The first error, as I see it, is trivializing the traumatic events. As far as I can tell from secondhand accounts, this is the problem that led to the end of the “horror boom” in the late ’80s and early ’90s. When violence is inflicted over and over without any realistic emotional consequence or — especially — when the violence becomes cartoonish in a work that’s not specifically intended as a work of humor, it’s been trivialized. To use an example from pop culture, Freddy Krueger was truly frightening in the first Nightmare on Elm Street film. But by the later installments we were half-rooting for him as he wisecracked his way through teenage intestines. Freddy actually became less powerful, as a monster. Even though his claws gushed more and more blood with each sequel, he was essentially de-clawed as a villain because he wasn’t really scary any more. That’s the irony. I think violence is a powerful tool in horror fiction, but it’s the most powerful when used sparingly and in an emotional context. To paraphrase Joe Hill, spilling guts is fine…but the story works best if we know and care about the person whose guts are being spilled.
The second error, as I see it, is the aversion to depicting extreme emotion (even when the story merits such emotion). I suspect that this error is a reaction to the first error. The field grew wary of the extreme violence of the ’80s, and — in my opinion — has over-corrected, favoring subtlety in all its manifestations. The problem is that it’s impossible to scream a subtle scream or weep subtle tears, or, yes, bleed subtle blood. And trauma will often lead characters to scream, or weep, or bleed. Trauma is pretty much the least subtle thing there is.We thus end up with beautifully written, but seemingly passionless stories. Perhaps technically brilliant, but depicting the horrific in a manner akin to filming through two or three layers of gauze. The end result is that the reader (or, at least, this reader) feels detached from the horrific rather than in contract with it or (better still) engulfed by it.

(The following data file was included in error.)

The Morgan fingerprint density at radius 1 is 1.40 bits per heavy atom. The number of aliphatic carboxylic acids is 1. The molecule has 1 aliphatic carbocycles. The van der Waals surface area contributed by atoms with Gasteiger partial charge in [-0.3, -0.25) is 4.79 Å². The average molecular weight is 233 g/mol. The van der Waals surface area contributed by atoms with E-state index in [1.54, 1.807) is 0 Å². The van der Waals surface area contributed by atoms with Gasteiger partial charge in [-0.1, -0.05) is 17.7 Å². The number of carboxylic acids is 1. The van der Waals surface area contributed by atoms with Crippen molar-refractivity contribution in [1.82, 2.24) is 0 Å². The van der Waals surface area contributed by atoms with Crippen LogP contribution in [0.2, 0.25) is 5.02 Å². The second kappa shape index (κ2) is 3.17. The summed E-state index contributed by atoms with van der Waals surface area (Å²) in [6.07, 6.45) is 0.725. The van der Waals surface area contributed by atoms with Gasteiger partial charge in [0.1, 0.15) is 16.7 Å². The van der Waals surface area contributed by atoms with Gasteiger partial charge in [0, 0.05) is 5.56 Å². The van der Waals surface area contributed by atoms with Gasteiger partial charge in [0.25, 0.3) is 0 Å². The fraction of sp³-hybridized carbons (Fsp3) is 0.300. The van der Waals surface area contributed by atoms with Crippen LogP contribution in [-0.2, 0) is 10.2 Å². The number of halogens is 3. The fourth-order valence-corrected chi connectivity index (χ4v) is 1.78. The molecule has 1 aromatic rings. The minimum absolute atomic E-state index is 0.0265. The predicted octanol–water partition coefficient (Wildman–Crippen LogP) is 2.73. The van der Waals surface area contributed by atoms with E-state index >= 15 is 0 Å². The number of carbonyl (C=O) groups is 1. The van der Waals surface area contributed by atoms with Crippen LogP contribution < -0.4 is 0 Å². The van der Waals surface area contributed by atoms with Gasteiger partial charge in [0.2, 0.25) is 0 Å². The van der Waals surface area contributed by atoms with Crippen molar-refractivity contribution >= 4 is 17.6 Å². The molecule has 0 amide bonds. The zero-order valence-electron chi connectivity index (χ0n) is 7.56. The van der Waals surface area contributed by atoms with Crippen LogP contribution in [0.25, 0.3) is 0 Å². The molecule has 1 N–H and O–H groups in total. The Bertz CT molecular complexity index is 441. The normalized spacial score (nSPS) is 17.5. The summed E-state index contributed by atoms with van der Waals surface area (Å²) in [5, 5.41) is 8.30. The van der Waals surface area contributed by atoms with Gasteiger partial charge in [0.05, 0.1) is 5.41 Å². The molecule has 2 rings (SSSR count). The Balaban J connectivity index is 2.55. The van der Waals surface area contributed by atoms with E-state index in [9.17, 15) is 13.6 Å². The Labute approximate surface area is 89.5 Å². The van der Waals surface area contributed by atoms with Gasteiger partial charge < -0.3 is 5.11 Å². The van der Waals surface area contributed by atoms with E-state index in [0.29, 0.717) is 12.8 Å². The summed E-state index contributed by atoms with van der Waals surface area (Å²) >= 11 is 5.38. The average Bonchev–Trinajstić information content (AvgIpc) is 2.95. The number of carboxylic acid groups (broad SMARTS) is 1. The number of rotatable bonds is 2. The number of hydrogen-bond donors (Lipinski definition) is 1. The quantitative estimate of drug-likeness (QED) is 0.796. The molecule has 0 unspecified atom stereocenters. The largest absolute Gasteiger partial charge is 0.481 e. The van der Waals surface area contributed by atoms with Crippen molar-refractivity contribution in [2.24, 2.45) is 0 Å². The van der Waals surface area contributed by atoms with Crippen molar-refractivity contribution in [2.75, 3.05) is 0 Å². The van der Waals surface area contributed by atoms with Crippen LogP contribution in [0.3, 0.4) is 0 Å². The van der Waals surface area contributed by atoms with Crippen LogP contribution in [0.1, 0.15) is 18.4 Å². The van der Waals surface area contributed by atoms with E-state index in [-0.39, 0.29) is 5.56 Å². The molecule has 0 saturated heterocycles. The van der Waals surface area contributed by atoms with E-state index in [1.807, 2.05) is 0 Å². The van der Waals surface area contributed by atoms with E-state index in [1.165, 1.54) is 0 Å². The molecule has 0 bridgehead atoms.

Mind you, I’m all for engaging the tools of literary fiction. I dig John Cheever and Raymond Carver and Junot Diaz. In the horror field, I enjoy the work of quiet horror authors like Ligotti and Glen Hirshberg and Algernon Blackwood. I dig subtext. A lot. But all subtext and no…well…text makes for an unsatisfying read.
It’s all about balance.
So…what do you think?
I think a writing career has to be just about one of the hardest things to get off the ground. I should know. In the late-90s I discovered the horror small press after stumbling onto an issue of Cemetery Dance in a book store. Having just graduated college (and armed with the monstrosity that was the Brother Word Processor) I tried my hand at writing a few stories. I even remember being part of a public reading at the local library near my home town. The story I read was hideously-written, of course. A revenge story in the spirit of horror anthology television shows like Tales from the Crypt. I think I called it “Getting Ahead”.
And, yes, it was a decapitation story.
I wasn’t exactly a fan of subtlety, in those days. 22 going on 12.